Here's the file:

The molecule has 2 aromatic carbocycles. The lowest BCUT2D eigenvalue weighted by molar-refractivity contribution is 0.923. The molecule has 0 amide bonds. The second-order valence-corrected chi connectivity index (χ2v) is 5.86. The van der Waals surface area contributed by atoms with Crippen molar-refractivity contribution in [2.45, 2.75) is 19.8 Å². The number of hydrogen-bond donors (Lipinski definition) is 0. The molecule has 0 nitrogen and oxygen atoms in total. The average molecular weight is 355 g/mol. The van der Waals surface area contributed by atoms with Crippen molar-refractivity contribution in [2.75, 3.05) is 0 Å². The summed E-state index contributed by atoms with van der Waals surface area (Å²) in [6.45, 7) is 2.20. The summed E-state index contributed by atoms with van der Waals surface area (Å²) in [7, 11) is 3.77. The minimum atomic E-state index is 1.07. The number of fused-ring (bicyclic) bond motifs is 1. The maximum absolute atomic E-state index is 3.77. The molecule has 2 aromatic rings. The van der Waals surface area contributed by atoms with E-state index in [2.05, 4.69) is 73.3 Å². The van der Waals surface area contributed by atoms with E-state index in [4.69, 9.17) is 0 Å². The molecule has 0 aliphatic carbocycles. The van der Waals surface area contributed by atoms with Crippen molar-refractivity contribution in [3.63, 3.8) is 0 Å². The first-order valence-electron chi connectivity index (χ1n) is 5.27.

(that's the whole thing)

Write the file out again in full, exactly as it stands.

The molecule has 2 aromatic carbocycles. The lowest BCUT2D eigenvalue weighted by molar-refractivity contribution is 0.923. The molecule has 0 amide bonds. The second-order valence-corrected chi connectivity index (χ2v) is 5.86. The van der Waals surface area contributed by atoms with Crippen molar-refractivity contribution in [2.45, 2.75) is 19.8 Å². The number of hydrogen-bond donors (Lipinski definition) is 0. The molecule has 0 nitrogen and oxygen atoms in total. The average molecular weight is 355 g/mol. The van der Waals surface area contributed by atoms with Crippen molar-refractivity contribution in [2.75, 3.05) is 0 Å². The summed E-state index contributed by atoms with van der Waals surface area (Å²) in [6.45, 7) is 2.20. The summed E-state index contributed by atoms with van der Waals surface area (Å²) in [7, 11) is 3.77. The minimum atomic E-state index is 1.07. The number of fused-ring (bicyclic) bond motifs is 1. The maximum absolute atomic E-state index is 3.77. The molecule has 2 aromatic rings. The van der Waals surface area contributed by atoms with E-state index in [2.05, 4.69) is 73.3 Å². The van der Waals surface area contributed by atoms with E-state index in [4.69, 9.17) is 0 Å². The molecule has 0 aliphatic carbocycles. The van der Waals surface area contributed by atoms with Crippen molar-refractivity contribution in [3.63, 3.8) is 0 Å². The first-order valence-electron chi connectivity index (χ1n) is 5.27.